much used by vessels of 12 feet (3.7 m.) or less draft in the daytime; a draft of 23 feet (7 m.) can be taken through at high water. Sailing vessels of over 12-foot (3.7 m.) draft are advised to take a pilot. The eastern entrance has been straightened and dredged to a width of 300 feet and a depth of 14 feet (4.3 m.). It is well buoyed and can readily be followed in the daytime in clear weather, but strangers should not attempt to pass through at night.

Pilots can sometimes be had at the eastern entrance by sending to Kelley Point, and at the western entrance by sending to either Cape Split Harbor or Tabbott Narrows, or from local fishing boats. The channel westward of the dredged channel has a least width of 300 yards in several places before reaching Tabbott Narrows, but it is straight, and the most prominent dangers are marked by buoys or spindles. Vessels headed off by the wind or caught in a fog while passing through the Reach anchor anywhere in the channel where the bottom is soft. Ice obstructs navigation during January and February. The mean rise and fall of tides is 1142 feet (3.5 m.).

Directions from eastward and westward are given on pages 40 and 53. Approaching from southward, steer for the eastern end of Mark Island on a 304°_true (NW. 34 N. mag.) course, which will lead between Breaking Ledge and the dangers near Eastern Ledges, and pass eastward and northward of Mark Island, giving it a berth of over 200 yards.

Jonesport is a fishing town on the north shore of Moosabec Reach, about 2 miles westward of Kelley Point. There is telephone communication and a highway to points east and west. The depths at the ends of the cannery and steamer wharves are about 15 feet (4.6 m.) at low water. On approaching the town the two brick stacks of the fish factories are prominent. Gasoline and provisions are available, and there are machine shops where repairs to gasoline engines can be made. There is no regular steamer service, but considerable quantities of lobsters and fish are shipped. There are no hotel accommodations available at Jonesport.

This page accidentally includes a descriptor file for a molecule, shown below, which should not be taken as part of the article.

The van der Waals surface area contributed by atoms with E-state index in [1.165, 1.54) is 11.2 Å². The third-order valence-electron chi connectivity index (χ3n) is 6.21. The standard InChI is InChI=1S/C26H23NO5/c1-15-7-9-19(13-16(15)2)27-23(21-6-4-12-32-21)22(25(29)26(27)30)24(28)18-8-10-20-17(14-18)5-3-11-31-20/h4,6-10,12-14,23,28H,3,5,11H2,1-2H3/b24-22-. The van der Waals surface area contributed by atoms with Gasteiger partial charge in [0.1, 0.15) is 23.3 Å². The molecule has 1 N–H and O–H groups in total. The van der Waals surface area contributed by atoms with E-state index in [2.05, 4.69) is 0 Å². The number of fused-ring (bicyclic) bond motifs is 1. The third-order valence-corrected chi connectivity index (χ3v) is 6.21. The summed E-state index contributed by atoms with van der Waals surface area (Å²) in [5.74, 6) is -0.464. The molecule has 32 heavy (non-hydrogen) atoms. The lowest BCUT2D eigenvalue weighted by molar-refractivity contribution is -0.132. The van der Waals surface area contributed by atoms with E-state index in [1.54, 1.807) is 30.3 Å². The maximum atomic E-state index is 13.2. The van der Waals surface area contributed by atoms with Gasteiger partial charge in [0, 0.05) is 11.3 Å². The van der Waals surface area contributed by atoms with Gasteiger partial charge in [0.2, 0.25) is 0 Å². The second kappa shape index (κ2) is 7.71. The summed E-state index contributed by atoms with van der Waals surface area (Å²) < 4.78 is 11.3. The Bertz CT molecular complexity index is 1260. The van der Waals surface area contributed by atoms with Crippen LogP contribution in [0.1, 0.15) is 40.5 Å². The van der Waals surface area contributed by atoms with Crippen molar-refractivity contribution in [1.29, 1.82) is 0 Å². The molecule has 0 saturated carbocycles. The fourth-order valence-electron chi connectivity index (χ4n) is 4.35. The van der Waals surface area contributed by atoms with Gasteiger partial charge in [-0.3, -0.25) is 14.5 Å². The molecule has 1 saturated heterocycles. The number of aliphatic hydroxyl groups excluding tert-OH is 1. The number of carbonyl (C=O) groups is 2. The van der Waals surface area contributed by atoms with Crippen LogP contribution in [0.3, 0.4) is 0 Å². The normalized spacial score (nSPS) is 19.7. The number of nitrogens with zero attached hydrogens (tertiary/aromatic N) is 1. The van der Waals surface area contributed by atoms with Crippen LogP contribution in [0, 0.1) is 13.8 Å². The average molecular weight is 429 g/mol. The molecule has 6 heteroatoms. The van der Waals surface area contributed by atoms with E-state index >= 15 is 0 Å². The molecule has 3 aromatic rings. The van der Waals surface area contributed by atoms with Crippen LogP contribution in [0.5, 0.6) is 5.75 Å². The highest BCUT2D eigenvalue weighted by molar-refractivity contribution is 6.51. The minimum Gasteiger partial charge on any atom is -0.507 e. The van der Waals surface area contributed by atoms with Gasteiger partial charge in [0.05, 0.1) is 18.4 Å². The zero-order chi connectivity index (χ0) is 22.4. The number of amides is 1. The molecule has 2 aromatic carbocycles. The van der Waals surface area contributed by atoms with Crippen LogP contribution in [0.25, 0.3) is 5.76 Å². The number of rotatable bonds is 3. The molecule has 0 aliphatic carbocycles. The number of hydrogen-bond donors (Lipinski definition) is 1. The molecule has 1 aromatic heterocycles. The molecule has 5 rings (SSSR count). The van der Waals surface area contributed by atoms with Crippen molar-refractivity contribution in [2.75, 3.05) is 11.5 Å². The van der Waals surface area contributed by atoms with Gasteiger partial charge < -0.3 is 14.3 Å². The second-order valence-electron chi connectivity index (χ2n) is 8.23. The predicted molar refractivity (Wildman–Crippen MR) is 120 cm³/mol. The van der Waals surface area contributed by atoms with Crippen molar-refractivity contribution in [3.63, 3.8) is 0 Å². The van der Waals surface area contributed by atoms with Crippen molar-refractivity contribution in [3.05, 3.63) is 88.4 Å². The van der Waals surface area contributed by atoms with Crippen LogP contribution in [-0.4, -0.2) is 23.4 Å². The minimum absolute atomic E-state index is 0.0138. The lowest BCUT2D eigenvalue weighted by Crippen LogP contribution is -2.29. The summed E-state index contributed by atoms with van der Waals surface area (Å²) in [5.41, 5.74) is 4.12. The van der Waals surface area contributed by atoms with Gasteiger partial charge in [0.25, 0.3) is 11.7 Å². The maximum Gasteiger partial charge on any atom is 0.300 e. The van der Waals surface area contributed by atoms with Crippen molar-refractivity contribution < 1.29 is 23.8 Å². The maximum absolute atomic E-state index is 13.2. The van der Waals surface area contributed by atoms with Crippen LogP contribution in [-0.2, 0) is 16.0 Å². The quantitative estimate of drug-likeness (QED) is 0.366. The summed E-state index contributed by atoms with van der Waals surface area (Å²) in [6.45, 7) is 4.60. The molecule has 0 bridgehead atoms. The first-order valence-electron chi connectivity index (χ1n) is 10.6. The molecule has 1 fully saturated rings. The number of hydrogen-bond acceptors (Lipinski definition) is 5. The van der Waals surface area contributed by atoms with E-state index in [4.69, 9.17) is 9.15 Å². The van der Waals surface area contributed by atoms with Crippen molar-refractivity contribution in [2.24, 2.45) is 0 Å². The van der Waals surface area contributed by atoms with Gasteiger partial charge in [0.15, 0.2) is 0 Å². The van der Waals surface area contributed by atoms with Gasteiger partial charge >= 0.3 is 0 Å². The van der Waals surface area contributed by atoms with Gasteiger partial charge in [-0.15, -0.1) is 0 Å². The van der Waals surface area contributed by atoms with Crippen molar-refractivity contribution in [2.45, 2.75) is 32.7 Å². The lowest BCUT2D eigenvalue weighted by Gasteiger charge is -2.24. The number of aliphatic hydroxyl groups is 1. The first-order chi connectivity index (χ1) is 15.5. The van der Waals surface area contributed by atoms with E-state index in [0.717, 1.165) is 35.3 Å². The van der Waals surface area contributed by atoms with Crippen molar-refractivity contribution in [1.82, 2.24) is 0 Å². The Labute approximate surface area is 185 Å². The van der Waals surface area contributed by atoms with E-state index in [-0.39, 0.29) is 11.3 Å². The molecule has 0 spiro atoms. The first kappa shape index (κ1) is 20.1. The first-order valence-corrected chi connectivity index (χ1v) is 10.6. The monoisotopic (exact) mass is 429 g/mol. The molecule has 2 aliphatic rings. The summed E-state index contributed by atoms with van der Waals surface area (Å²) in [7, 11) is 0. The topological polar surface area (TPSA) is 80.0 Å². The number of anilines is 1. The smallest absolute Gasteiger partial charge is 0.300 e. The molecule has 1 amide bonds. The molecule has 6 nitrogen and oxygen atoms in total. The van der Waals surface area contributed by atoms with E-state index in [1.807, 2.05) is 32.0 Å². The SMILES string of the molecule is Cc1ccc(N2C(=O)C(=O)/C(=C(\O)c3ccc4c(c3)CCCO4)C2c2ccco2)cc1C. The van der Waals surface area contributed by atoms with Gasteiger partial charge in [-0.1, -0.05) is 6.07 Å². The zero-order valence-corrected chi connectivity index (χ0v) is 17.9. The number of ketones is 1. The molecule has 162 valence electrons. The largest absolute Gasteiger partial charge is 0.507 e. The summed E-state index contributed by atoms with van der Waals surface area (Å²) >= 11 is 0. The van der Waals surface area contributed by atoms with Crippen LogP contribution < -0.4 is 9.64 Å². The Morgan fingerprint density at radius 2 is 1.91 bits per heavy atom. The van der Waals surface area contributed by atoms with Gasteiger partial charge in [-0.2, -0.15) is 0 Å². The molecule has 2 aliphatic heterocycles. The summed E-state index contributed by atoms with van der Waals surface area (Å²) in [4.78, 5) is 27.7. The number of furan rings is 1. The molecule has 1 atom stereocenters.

The Tidal Currents have considerable velocity in the dredged channel, particularly at the light on the stone jetty which extends northwestward from Nova Rocks. The current floods to the eastward and ebbs to the westward.

Beal Island, on the south side of the Moosabec Reach opposite Jonesport, has a village (Beal post office) at its northern end. The main wharf, on the north side, has a depth of 8 feet (2.4 m.) at the end; the wharves in a cove on the west side are bare at low water.

Indian River and West River, making northward at the western end of Moosabec Reach, have crooked unmarked channels fringed by rocks, and are frequented only by local fishermen. There are no landings except for small craft at high water.

The following is a description of the islands adjacent to the usual route bound westward from Moosabec Reach through Tabbott Narrows. Pomp Island is grassy and has a single clump of trees. Hardwood Island is wooded, and has a house on the north end and a quarry on the south end. A 13-foot (4 m.) shoal is reported to exist in mid-channel between this island and Fessenden Ledge. Shabbit Island Ledge has a small spot bare at high water. Shabbit Island is low and wooded in the center, Sheep Island, on the